the party means·.. The di'awing and model give precisely. the form in which the blade when bent on the shaft of the machine takes, which defendant· calls" dishing, " and the oomplainant convex." The fact that the complainant christens his implement a "plow," and the defendant his a "pulverizer," cannot affect the character or operation of either machine, as shown by the. models and drawings, which constitute important parts of the description. So, whether the term "concavo-convex transversely" describes the complainant's blades with striot rnathematioal or scilmtificprecision and acouracy, cannot affect the character or operation of the implement, as shown in the models .and drawings. The whole, taken together, , shows what his The defendant does not so wide as the·complainant suggests, but the blade performs the same service in sl\bstantially, nay, precisely, the same way. I do not think there can be any misunderstanding as to what the complainant means by his description; that is to say, the description of thaimplementand its operation in the specifications and drawings. There oah be no doubt but that the defendant's blade performs the same operation in precisely the same way. There was some critioism on the single shaft of oomplainant, and on the draft at right angles to the axis of motion. But defendant's two plows or pUlverizers-whatever they may be calledare on a single shaft,-jointed, it is true, but still a single shaft. There is in his machine a contrivance by which he can set his opposite plows absolutely at right angles, or at any desired inolination, in order to accommodate itself to the different varieties of soil. This may possi. bly be an improvement, but if so, he still uses the two plows on opposite ends of the shaft, with their screws running in opposite directions, the one counteracting the strain of the other in the opposite directfon. He embraces the complainant's invention, and even if the complainant's plows on the opposite ends of the shaft are Bet at an angle, the draft would be at right angles to the general line of the axis of revolution of the entire machine. The other point that was very strenuously argued and dwelt upon was as to whether the oomplainant's invention is useful or not. It was contended that the evidence is insufficient to show its usefulness. If we concede, for the purpose of the argument, that the complainant's own testimony on the question of usefulness left it in doubt, it is still one of those cases which so frequently arise where the defendant uses the preoise features of the prior maohine, and still insists that they are not useful; and in this case his machine man-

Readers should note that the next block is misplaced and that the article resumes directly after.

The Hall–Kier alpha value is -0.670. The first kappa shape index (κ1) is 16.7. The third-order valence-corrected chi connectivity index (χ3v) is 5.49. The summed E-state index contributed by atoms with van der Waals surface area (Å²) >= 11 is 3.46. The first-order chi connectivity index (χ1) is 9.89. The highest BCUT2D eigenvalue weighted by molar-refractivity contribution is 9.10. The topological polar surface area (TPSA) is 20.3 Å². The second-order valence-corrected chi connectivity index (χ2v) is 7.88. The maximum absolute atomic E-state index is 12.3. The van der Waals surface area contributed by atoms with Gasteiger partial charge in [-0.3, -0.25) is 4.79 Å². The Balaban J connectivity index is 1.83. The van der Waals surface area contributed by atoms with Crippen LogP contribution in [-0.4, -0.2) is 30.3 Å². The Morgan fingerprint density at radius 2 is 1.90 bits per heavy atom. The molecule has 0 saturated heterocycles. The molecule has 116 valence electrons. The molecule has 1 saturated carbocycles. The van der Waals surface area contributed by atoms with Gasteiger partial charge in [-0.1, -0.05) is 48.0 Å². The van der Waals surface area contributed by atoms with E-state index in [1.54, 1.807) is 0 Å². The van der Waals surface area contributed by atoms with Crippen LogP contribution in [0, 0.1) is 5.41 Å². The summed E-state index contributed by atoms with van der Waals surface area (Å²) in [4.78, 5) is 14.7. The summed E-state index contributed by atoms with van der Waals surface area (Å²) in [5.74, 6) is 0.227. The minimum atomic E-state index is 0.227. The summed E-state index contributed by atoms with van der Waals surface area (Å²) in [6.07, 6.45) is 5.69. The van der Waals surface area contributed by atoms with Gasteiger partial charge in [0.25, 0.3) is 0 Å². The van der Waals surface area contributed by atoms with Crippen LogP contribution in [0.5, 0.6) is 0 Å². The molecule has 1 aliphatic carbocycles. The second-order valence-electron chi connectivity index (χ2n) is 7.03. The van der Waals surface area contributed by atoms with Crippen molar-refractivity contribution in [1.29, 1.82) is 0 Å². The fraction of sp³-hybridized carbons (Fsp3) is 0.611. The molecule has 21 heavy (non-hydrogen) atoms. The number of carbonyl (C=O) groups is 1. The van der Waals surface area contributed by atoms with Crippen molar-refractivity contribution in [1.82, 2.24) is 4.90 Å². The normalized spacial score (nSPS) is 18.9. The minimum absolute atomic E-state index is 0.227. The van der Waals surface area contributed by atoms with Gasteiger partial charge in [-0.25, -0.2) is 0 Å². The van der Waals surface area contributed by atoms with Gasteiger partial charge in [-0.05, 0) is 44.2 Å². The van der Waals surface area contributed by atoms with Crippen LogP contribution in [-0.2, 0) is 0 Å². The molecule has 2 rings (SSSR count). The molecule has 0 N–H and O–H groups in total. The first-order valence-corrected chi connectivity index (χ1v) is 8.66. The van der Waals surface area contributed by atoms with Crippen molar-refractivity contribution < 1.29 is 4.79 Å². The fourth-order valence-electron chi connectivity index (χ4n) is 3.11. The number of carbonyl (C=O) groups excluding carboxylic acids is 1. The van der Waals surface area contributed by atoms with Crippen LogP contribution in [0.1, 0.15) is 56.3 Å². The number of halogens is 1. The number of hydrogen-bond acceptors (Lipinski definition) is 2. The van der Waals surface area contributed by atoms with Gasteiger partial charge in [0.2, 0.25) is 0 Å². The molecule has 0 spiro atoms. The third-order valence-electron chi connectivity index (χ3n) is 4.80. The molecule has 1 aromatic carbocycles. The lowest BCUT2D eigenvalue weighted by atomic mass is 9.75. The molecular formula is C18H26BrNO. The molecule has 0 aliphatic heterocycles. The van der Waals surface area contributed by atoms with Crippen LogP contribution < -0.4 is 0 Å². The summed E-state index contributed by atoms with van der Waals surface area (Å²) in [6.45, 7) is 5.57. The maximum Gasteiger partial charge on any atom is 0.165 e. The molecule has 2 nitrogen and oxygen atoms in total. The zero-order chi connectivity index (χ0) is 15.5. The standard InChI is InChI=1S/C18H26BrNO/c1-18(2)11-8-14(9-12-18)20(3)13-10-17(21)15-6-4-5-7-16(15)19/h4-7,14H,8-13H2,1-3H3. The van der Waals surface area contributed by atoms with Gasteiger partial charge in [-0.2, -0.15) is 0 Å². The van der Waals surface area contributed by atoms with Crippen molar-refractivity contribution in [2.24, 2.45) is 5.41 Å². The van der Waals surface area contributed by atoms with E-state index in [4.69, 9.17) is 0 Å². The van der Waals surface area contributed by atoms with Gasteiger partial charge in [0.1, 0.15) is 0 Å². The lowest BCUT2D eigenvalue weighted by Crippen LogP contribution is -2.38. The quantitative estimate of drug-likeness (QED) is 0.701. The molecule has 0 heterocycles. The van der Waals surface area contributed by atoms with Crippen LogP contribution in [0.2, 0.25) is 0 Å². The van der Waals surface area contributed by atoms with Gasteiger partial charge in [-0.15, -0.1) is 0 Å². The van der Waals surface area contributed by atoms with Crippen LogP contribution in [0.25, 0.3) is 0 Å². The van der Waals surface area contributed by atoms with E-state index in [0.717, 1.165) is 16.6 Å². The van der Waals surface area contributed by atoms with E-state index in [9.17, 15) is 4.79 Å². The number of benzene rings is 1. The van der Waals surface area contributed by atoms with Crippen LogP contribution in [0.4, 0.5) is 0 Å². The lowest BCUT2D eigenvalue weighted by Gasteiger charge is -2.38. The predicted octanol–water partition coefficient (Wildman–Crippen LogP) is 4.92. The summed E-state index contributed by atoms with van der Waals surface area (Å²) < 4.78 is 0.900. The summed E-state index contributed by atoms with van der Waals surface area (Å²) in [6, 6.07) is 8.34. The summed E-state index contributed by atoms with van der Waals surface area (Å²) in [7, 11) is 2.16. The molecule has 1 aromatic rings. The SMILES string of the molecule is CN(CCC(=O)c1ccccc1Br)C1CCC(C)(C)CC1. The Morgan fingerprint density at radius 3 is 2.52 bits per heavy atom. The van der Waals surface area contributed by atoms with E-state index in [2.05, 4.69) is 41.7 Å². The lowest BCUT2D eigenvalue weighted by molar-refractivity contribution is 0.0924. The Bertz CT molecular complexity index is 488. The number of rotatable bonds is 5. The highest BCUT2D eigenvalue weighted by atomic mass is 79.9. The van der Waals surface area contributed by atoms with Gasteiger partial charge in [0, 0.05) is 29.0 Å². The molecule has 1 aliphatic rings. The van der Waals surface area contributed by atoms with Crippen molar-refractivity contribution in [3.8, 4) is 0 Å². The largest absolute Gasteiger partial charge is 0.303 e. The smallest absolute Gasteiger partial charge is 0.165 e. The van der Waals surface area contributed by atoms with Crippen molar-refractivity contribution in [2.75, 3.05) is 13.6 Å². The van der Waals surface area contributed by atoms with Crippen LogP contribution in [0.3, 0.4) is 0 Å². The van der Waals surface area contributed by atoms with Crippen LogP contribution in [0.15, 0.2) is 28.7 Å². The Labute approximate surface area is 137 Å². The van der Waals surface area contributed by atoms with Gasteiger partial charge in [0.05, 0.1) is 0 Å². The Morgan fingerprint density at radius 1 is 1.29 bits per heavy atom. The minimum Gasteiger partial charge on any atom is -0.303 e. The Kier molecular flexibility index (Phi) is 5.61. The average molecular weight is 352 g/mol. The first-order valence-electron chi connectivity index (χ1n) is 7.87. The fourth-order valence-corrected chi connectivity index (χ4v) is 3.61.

WRECKING CO. V.PH<ENDf INS. CO.